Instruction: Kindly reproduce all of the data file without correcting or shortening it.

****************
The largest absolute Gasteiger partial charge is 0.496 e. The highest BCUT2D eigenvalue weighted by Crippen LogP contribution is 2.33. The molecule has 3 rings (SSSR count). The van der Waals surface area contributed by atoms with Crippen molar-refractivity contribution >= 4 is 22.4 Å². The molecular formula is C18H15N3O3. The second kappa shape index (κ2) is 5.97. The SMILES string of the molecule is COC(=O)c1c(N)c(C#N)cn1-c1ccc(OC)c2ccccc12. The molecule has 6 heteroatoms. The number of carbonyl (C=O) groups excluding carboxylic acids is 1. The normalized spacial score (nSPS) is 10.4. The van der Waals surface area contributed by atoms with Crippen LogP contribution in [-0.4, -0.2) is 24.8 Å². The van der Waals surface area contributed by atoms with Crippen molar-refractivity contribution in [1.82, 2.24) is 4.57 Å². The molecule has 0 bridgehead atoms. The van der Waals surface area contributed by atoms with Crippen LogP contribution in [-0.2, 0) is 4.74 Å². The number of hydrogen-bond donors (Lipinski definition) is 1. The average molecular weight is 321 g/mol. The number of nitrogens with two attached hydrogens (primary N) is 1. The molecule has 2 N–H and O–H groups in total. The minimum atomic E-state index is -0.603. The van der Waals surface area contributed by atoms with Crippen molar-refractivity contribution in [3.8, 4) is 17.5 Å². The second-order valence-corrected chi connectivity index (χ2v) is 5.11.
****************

The largest absolute Gasteiger partial charge is 0.496 e. The highest BCUT2D eigenvalue weighted by Crippen LogP contribution is 2.33. The molecule has 3 rings (SSSR count). The van der Waals surface area contributed by atoms with Crippen molar-refractivity contribution >= 4 is 22.4 Å². The molecular formula is C18H15N3O3. The second kappa shape index (κ2) is 5.97. The SMILES string of the molecule is COC(=O)c1c(N)c(C#N)cn1-c1ccc(OC)c2ccccc12. The molecule has 6 heteroatoms. The number of carbonyl (C=O) groups excluding carboxylic acids is 1. The normalized spacial score (nSPS) is 10.4. The van der Waals surface area contributed by atoms with Crippen LogP contribution in [-0.4, -0.2) is 24.8 Å². The van der Waals surface area contributed by atoms with Crippen molar-refractivity contribution in [1.82, 2.24) is 4.57 Å². The molecule has 0 bridgehead atoms. The van der Waals surface area contributed by atoms with Crippen LogP contribution in [-0.2, 0) is 4.74 Å². The number of hydrogen-bond donors (Lipinski definition) is 1. The average molecular weight is 321 g/mol. The number of nitrogens with two attached hydrogens (primary N) is 1. The molecule has 2 N–H and O–H groups in total. The minimum atomic E-state index is -0.603. The van der Waals surface area contributed by atoms with Crippen molar-refractivity contribution in [3.8, 4) is 17.5 Å². The second-order valence-corrected chi connectivity index (χ2v) is 5.11.